Southern Folk Medicine
Healing Traditions from the Appalachian Fields and Forests
This book is the first to describe the history, folklore, assessment methods, and remedies of Southern and Appalachian Folk Medicine—the only system of folk medicine, other than Native American, that developed in the United States. One of the system’s last active practitioners, Phyllis D. Light has studied and worked with herbs, foods, and other healing techniques for more than thirty years. In everyday language, she explains how Southern and Appalachian Folk Medicine was passed down orally through the generations by herbalists and healers who cared for people in their communities with the natural tools on hand.
About the Author
PHYLLIS D. LIGHT, MA, RH (AHG), is a fourth generation herbalist and healer. Her studies in Southern and Appalachian folk medicine began at the age of ten in the deep woods of North Alabama with lessons from her Creek/Cherokee grandmother and continued with well-known folk herbalist Tommie Bass. She received a master of health studies from the University of Alabama. Light is a registered herbalist and currently acts as vice president of the American Herbalist Guild as well as a member of the Admissions Committee. She is also the president of the American Naturopathic Certification Board. Locally, Light is the director of the Arab, AL, Appalachian Center for Natural Health, which offers both online and residential classes. Learn more at phyllisdlight.com.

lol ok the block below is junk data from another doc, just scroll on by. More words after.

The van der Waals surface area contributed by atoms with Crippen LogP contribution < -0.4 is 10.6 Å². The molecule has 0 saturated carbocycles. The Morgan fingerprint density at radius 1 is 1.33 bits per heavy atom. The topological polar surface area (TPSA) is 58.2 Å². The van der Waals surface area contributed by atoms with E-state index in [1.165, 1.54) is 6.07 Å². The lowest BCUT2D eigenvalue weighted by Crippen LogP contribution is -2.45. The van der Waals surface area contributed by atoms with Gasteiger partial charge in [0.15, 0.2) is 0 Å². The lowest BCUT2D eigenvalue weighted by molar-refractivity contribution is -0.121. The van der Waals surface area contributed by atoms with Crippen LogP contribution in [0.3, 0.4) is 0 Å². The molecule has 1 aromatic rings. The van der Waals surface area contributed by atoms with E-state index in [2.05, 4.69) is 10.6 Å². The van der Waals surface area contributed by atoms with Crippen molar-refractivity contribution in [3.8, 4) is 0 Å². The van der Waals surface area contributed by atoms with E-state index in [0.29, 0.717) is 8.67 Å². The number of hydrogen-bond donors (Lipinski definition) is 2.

—David Winston, RH (AHG)
“This book is a treasure! It is at once charming to read and chock-full of plant wisdom. With the growing interest in scientific Western herbalism, ancient Ayurveda, and Traditional Chinese herbal medicine, with which the author is well acquainted, Light is able to remain true to her ancestral roots of Southern Appalachian herbal medicine. As such, it inspires our deeper appreciation for Southern Folk Medicine.”
—Michael Tierra, OMD, founding member, American Herbalists Guild and author of The Way of Herbs and Planetary Herbology
“Southern Folk Medicine captures a part of our herbal traditions that is little known, practiced by fewer yet, and at risk of being lost. Much more than an individual’s personal journey or interpretation, it presents a history of the development of culture and medicine in the South, integrates this with its relevance to modern healthcare today, and is reflective of a living tradition whose evolution continues.”
—Roy Upton, herbalist and president, American Herbal Pharmacopoeia